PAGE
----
Consolidation on hands? Growth strategy of CFOs indicates a recovery in the market
May 8, 2013
The economic sentiment among financial managers worldwide is modest but continues the upward trend of the previous quarter. About one third of the financial directors in the U.S. and Europe are more optimistic about the economy. However, CFOs have much greater confidence in their own company. In Europe, two thirds of them expect a growth in turnover and profit. Acquisitions are part of the growth strategy. These are the findings of the latest global survey of CFOs carried out by TIAS School for Business and Societyl and Duke University.
The optimism among CFOs has increased slightly during the first quarter of 2013. Approximately one-third of the European and American respondents indicated to be more optimistic about their own economy. Measured on a hundred point scale, the optimism level stands at 53 and 55 respectively. Big exceptions are Latin America and China, where more than half of the CFOs are more optimistic about the economic outlook. In both regions the optimism level reached as much as 69 (on a scale of 100). CFOs on all continents share the same macro-concerns, including weak consumer demand, price pressures and global economic instability. Big setback for European employment, but other indicators suggest that recovery may well be on its way
Road ahead for full recovery
The crisis seems to have bottomed out but even though we may have seen the worst we still have quite a road ahead for full recovery. From its onset in 2007, the economic downturn has forced many companies to take drastic measures in order to survive under prevailing market conditions. As a result, layoffs in Europe are expected to continue to this day. No less than 45% of European companies foresee to reduce full-time employment by an average of 3.7%. More than a third anticipates reducing the number of temporary workers at an average of 7.4%.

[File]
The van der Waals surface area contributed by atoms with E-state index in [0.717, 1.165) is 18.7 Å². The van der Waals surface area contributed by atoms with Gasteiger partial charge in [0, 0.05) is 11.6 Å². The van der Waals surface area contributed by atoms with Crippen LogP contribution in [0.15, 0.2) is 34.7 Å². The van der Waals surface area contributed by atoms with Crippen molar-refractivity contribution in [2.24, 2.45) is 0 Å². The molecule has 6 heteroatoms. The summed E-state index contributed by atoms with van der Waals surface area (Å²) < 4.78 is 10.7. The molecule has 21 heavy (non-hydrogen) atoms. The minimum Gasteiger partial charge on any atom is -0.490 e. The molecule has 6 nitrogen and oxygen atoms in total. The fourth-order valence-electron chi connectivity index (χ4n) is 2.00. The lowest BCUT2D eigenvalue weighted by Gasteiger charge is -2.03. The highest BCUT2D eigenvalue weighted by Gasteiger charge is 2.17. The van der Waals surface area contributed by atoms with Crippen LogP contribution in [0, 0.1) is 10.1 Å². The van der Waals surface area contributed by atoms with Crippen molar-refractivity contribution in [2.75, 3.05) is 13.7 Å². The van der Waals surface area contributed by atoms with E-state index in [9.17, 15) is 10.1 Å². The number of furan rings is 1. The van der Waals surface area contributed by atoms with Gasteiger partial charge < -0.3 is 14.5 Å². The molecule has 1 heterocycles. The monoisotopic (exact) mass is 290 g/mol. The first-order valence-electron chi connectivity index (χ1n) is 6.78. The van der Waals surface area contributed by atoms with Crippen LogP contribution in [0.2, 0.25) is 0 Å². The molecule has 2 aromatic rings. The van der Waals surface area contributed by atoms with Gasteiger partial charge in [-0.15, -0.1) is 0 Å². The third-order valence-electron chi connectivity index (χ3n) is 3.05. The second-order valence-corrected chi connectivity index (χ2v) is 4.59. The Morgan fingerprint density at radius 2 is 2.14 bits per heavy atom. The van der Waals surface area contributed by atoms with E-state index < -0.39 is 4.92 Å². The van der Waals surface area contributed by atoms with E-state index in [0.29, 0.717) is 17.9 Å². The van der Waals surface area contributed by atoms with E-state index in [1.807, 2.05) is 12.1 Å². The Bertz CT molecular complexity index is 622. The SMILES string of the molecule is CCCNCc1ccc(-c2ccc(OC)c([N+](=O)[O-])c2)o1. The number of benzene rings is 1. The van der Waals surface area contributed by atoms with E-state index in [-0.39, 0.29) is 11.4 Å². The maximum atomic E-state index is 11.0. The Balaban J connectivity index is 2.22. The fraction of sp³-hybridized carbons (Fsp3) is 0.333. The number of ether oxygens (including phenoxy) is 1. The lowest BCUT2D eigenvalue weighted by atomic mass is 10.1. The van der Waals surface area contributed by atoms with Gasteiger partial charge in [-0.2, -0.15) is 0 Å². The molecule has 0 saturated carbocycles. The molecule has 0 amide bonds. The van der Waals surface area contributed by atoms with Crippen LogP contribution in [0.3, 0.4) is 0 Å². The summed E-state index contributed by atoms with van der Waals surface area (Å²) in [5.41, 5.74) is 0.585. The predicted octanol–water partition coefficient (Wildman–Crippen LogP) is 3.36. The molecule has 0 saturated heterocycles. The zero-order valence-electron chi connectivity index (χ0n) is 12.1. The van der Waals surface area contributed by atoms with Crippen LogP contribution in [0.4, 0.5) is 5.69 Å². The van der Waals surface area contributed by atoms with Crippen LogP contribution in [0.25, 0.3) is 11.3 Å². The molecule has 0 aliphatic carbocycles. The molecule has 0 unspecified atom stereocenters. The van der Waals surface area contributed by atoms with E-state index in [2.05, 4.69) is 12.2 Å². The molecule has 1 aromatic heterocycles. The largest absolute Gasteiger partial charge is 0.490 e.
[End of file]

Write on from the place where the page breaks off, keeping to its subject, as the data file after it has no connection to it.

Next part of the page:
Despite the huge setback for employment, 37% of European financial directors indicate to be more optimistic about the prospects of their own company compared to last quarter. The average optimism level even stands at 60 (measured on a scale of 100). While business spending is expected to increase for technology (4.2%) and R&D (2.7%), three out of four CFOs also anticipate an increase in productivity per hour. Moreover, the average manufacturing capacity utilization for the second half of this year is estimated to reach 81%, about 5% higher than a year ago. On the back of these positive developments, 60% of the European CFOs expect to realize growth in both revenue and profit for 2013.
Companies are looking for growth opportunities and acquisitions seem to be the ideal strategy
We seem to have reached a tipping point in which companies are eager to deploy their accumulated cash reserves to increase market share. But due to lack of sufficient consumer confidence, macro-economic conditions are not optimal and pursuing organic growth therefore is somewhat difficult to achieve. The climate is however favorable for mergers and acquisitions, and many companies are well positioned to take advantage of this. It is no surprise that for 2013 alone some 30% of the European CFOs expect to complete such a transaction.
"Within the current economic environment it is not uncommon that takeover targets are priced at a discount against very favorable valuations. Moreover, the recovery that the equity markets are currently demonstrating will also contribute to positive developments in the relative value of these very same companies over time, making these targets even more attractive. Next to that, the historically low interest rates contribute to the availability of relatively cheap credit. This, in combination with the substantial cash reserves that companies have piled up in recent years, offers an abundance of financing possibilities. Against this backdrop we can expect to see an increase in merger and acquisition activity in the foreseeable future." said Kees Koedijk, dean and director of TIAS.
Quaterly Report Q1 2013, CFO Survey (2013)